The New, Improved Hitter’s Slash-Line: wRC+/RE24/WPA
As I explained above, wRC+ is a more thorough indicator of a batter’s production than Batting Average. In fact, the classic Batting Average and Home Run parts of the slash line are absorbed into wRC+, because it accounts for every type of hit. And you can think of RE24 as being a better version of a player’s RBI total; WPA as a better version of his RBI in the clutch.
The Best of the New
If you have seen my points leading up to til now, you will also understand why I favor Mike Trout as the best offensive player of 2012. Take a look at this:
***2012 MLB Top 5 wRC+***
1. Mike Trout (166)
Miguel Cabrera (166)
3. Buster Posey (162)
Ryan Braun (162)
5. Andrew McCutchen (158)
***2012 MLB Top 5 RE24***
1. Edwin Encarnacion (55.84)
2. Mike Trout (54.27)
3. Buster Posey (52.34)
4. Chase Headley (51.43)
5. Prince Fielder (50.59)
***2012 MLB Top 5 WPA***
1. Mike Trout (5.32)
2. Buster Posey (5.01)
3. Prince Fielder (4.93)
4. Andrew McCutchen (4.85)
5. Miguel Cabrera (4.82)
I would like to point out something that I think is essential to understanding the difference between WPA/RE24 and RBI. Take a look at WPA: Trout is four places above Cabrera. However, Cabrera actually accumulated more positive WPA points than Trout; the catch is that, since he hit 3rd in a powerful lineup, and had so many opportunities in key situations, he was also prone to fail more often than Trout did. In fact, his failures counteracted his successes to the point of knocking him below Trout. Of course, don’t get me wrong – Miguel Cabrera still finished 5th in all of baseball in WPA, and was tied for first in wRC+. He had an amazing year. Trout, however, was better.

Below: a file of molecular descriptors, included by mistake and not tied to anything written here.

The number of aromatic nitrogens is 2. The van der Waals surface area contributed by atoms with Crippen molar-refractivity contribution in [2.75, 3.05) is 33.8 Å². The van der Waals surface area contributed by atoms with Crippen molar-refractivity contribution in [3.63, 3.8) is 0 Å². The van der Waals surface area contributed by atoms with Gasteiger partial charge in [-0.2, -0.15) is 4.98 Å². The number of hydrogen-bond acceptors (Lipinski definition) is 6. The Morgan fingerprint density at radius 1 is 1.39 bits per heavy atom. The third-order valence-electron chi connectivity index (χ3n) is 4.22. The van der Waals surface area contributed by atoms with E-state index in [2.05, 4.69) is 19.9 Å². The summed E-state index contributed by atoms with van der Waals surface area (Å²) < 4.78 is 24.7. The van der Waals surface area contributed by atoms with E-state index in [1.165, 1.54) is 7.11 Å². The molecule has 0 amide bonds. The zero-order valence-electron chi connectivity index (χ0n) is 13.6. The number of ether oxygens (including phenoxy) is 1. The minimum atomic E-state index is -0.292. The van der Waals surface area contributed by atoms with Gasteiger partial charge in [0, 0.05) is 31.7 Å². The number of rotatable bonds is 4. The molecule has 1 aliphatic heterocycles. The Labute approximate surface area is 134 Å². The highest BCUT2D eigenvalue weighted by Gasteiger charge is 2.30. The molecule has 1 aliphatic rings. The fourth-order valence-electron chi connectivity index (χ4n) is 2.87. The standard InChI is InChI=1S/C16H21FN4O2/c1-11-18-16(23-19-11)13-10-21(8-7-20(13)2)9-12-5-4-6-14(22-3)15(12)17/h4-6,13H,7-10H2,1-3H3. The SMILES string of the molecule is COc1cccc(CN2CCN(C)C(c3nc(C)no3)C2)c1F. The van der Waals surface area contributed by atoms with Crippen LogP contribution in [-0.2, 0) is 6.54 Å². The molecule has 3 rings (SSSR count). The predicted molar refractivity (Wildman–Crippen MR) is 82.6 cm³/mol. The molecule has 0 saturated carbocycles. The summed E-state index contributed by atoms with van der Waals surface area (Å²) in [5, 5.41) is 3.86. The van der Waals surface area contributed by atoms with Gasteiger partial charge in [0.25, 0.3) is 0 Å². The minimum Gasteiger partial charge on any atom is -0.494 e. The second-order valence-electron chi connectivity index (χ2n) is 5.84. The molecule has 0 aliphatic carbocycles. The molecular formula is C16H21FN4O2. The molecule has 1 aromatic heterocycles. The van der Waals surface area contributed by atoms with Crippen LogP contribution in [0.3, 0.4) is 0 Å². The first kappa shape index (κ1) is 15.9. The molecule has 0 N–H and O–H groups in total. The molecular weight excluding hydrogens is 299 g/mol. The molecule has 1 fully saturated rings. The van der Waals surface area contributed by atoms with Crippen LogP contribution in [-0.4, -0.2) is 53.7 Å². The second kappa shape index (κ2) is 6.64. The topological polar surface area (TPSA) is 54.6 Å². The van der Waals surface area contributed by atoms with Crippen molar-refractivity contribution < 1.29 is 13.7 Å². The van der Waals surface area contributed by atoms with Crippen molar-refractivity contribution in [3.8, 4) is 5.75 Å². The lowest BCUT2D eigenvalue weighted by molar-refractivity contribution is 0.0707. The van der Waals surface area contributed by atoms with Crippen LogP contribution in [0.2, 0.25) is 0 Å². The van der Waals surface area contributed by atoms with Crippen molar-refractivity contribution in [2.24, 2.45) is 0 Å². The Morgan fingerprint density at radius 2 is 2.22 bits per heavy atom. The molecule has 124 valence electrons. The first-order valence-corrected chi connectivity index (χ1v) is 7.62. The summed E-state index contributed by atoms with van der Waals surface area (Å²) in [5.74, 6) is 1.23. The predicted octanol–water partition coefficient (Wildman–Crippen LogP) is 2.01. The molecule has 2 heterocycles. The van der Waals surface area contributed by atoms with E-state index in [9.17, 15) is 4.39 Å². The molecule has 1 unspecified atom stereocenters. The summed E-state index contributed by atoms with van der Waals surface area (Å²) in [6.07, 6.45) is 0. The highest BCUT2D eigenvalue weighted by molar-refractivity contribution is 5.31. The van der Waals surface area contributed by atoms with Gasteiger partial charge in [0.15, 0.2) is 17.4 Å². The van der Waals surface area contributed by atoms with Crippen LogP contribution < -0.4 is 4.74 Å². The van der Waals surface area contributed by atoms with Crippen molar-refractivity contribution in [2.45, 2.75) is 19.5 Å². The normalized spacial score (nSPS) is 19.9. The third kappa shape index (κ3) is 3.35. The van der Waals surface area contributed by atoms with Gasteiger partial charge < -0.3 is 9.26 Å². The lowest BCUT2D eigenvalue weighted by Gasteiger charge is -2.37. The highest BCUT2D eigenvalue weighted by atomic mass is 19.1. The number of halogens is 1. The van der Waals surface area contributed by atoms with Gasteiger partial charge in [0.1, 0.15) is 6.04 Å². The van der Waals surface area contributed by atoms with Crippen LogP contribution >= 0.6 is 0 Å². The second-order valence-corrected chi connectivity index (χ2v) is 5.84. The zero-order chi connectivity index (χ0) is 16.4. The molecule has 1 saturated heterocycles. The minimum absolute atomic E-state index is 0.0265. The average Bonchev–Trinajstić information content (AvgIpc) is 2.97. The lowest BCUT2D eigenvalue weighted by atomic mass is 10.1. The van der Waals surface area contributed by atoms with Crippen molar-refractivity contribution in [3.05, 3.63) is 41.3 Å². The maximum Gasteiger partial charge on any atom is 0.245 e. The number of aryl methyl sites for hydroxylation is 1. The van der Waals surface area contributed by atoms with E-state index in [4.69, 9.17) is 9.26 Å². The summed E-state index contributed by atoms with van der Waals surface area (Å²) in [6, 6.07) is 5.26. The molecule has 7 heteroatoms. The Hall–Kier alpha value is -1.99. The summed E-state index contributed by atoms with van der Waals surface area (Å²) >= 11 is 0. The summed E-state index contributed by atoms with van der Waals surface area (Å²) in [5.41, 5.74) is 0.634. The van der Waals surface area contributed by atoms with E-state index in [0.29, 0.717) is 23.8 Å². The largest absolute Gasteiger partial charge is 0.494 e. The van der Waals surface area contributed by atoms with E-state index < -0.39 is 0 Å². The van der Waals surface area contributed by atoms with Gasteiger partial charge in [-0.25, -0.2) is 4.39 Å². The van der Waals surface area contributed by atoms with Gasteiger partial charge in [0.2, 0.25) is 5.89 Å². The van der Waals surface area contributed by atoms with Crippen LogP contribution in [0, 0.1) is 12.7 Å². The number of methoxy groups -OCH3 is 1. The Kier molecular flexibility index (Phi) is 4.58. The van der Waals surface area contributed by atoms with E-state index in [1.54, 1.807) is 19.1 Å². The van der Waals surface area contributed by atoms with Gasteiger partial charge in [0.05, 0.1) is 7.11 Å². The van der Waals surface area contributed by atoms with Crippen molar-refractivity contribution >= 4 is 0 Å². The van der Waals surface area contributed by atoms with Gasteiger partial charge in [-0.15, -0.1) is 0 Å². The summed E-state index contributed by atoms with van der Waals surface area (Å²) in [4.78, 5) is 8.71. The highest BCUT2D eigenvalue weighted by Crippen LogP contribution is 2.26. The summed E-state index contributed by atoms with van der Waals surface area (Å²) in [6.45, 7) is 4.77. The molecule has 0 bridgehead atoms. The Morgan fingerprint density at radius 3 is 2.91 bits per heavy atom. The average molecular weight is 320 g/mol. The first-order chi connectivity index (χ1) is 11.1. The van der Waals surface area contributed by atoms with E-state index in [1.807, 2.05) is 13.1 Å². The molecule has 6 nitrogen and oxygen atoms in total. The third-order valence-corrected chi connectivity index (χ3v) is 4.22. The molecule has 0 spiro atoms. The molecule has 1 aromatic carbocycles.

I won’t even bother arguing about the other aspect of offense in baseball: base running. Mike Trout blew away the entire MLB in stolen bases and in Fangraphs’ “Baserunning” score, while Miguel Cabrera is notoriously slow, grounding into double plays and racking up fewer stolen bases in his 10 years in the big leagues than Trout had this year alone.